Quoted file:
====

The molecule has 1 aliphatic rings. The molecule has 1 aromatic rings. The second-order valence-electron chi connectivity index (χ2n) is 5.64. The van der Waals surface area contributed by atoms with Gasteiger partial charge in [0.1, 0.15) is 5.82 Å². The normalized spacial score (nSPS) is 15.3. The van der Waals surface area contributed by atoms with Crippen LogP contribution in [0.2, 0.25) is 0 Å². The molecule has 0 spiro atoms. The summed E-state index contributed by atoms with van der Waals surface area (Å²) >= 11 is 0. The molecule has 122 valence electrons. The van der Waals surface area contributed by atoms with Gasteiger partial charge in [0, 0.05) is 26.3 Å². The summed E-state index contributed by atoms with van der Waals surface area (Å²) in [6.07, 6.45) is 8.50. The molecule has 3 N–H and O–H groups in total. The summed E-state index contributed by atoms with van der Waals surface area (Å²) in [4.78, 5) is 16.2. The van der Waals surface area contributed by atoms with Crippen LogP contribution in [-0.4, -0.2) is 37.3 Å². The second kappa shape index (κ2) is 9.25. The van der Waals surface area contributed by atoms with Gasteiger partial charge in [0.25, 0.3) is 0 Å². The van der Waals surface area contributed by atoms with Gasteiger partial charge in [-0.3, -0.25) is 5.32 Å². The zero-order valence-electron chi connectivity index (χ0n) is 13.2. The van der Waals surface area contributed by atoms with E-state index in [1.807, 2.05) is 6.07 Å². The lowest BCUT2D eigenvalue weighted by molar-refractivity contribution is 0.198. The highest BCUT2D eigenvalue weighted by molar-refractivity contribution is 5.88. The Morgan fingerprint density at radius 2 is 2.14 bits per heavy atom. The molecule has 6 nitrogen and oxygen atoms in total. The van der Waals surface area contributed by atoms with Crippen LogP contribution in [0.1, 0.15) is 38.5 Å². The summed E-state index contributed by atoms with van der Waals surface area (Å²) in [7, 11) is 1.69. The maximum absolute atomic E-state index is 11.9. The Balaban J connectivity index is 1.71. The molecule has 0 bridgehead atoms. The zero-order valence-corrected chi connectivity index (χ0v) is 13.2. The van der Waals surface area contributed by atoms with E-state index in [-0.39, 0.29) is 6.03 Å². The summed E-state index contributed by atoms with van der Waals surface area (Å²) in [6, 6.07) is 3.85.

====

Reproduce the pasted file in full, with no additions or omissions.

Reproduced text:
The molecule has 1 aliphatic rings. The molecule has 1 aromatic rings. The second-order valence-electron chi connectivity index (χ2n) is 5.64. The van der Waals surface area contributed by atoms with Gasteiger partial charge in [0.1, 0.15) is 5.82 Å². The normalized spacial score (nSPS) is 15.3. The van der Waals surface area contributed by atoms with Crippen LogP contribution in [0.2, 0.25) is 0 Å². The molecule has 0 spiro atoms. The summed E-state index contributed by atoms with van der Waals surface area (Å²) >= 11 is 0. The molecule has 122 valence electrons. The van der Waals surface area contributed by atoms with Gasteiger partial charge in [0, 0.05) is 26.3 Å². The summed E-state index contributed by atoms with van der Waals surface area (Å²) in [6.07, 6.45) is 8.50. The molecule has 3 N–H and O–H groups in total. The summed E-state index contributed by atoms with van der Waals surface area (Å²) in [4.78, 5) is 16.2. The van der Waals surface area contributed by atoms with Crippen LogP contribution in [-0.4, -0.2) is 37.3 Å². The second kappa shape index (κ2) is 9.25. The van der Waals surface area contributed by atoms with Gasteiger partial charge in [0.25, 0.3) is 0 Å². The van der Waals surface area contributed by atoms with Gasteiger partial charge in [-0.3, -0.25) is 5.32 Å². The zero-order valence-electron chi connectivity index (χ0n) is 13.2. The van der Waals surface area contributed by atoms with E-state index in [1.807, 2.05) is 6.07 Å². The lowest BCUT2D eigenvalue weighted by molar-refractivity contribution is 0.198. The highest BCUT2D eigenvalue weighted by molar-refractivity contribution is 5.88. The Morgan fingerprint density at radius 2 is 2.14 bits per heavy atom. The molecule has 6 nitrogen and oxygen atoms in total. The van der Waals surface area contributed by atoms with Crippen LogP contribution in [0.1, 0.15) is 38.5 Å². The summed E-state index contributed by atoms with van der Waals surface area (Å²) in [7, 11) is 1.69. The maximum absolute atomic E-state index is 11.9. The Balaban J connectivity index is 1.71. The molecule has 0 bridgehead atoms. The zero-order valence-corrected chi connectivity index (χ0v) is 13.2. The van der Waals surface area contributed by atoms with E-state index in [-0.39, 0.29) is 6.03 Å². The summed E-state index contributed by atoms with van der Waals surface area (Å²) in [6, 6.07) is 3.85.